19 Mar 2017

The lament of scientists’ other halves. We’ve been to a fair few academic dinners over the years. They’re not all like this but I have to admit that there have been a few occasions where the following happens: While the evening generally starts off well, after some time the conversation tends towards discussing current work, academia in general, or research-related anecdotes.

It could be that the way students are taught to write for academic publications? Or could it be that an academic dinner party is one of the few social occasions where a researcher can really let loose and talk about their work, in comparison to usual social situations where they worry about seeming boring?

There could also be a cross-cultural element to this. Since research groups can be made up of people from many different countries, maybe talking about work ensures that no one accidentally makes a cultural faux pax such as asking too many personal questions.

I’m sure academics aren’t the only ones who can’t switch off outside of the office. For many who get dragged along to a work event, the pain can be even worse. As the work-life separation gets more and more blurred, with people taking work home with them, they’ve probably had a full run down of all recent work activities at home the night before. Or maybe if you talk about work at home enough, your wife will be able to make a science webcomic…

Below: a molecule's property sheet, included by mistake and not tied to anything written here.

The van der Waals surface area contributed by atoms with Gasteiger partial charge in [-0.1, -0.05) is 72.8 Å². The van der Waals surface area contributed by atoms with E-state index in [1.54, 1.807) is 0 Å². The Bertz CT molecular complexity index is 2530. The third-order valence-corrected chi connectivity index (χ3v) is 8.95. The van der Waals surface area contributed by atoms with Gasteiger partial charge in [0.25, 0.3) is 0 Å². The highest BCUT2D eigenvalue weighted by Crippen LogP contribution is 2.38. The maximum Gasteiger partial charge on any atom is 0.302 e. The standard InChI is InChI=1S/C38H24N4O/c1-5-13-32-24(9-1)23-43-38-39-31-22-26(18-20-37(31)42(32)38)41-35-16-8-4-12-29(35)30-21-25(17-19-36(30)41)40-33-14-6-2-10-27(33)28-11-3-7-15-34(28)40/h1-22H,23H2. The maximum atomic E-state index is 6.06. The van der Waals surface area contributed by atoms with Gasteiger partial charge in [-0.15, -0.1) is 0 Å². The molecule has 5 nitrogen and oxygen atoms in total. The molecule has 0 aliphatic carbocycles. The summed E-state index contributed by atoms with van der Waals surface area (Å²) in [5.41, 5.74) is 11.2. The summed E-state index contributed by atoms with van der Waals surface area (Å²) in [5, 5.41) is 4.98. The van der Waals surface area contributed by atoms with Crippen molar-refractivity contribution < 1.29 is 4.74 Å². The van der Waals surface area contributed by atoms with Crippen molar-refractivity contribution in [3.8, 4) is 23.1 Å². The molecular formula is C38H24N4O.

↓ Transcript
Panel 1.
Prof Panda: I know you find these academic dinners boring, but I promise we won't talk about work!

Panel 2.
Scientist: Research research
Dr Mad: ... Research research research research research research!
Scientist: Did you read that new article research research research?
Scientist: And then reviewer two said research research research!
Other scientist: Research!!!!
Prof Panda: Research research research research...
Kit: Research!

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